Living at home affords protection. As a single woman, she doesn't have to worry about being afraid walking from her car to her house because most likely, her dad is still awake and in the dining room. When it comes to dating, her dad and brothers offer a protection - where she may not see past a guy's charm, her dad and brothers can.

Living at home increases financial responsibility. She was able to start a career as a freelance writer without fretting over rent and saved up enough money to buy her own laptop. Now she pays her parents the same amount she would in rent and hopes to have enough saved to buy her own van - cash.

Living at home affords more opportunities to engage as part of a community and more opportunities to serve.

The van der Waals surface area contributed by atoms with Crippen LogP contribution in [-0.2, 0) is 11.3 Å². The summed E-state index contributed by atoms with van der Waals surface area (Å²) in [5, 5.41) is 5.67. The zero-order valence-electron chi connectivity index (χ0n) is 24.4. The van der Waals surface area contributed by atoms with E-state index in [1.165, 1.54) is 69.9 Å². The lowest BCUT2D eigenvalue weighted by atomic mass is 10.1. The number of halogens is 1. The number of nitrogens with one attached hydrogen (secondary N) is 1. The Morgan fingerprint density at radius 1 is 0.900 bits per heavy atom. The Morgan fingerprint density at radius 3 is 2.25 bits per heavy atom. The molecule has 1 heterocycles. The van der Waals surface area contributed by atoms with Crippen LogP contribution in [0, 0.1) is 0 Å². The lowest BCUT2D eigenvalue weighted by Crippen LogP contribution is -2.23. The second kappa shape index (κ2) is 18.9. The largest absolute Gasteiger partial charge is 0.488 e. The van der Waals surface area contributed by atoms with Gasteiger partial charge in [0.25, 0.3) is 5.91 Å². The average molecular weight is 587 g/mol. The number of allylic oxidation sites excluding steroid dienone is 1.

MMMMMMMMMMK. I agree with several of these on paper, especially the part about independence, being part of a community and having opportunities to serve. But let's break it down, shall we?

Yes, living alone has made it easier for me to focus on myself and not in a good way. I have to work harder to be part of a community and seek out ways to serve. Yet I'm not convinced this is an entirely terrible thing for an introvert such as myself. It means I see more quickly and clearly the drawbacks of not being in a community or serving and I have to work harder to take part of those things. I've lived with roommates before and honestly, that just discouraged me from doing much outside of my house because I expected my roommates to fill those needs (which was wrong of me but the point is that living with people doesn't necessarily ensure community) - which they didn't because they couldn't - unlike me, they worked to have lives outside of our dorm room/house, whereas I, the Homebody, was content to have my community happen within the four walls of my abode.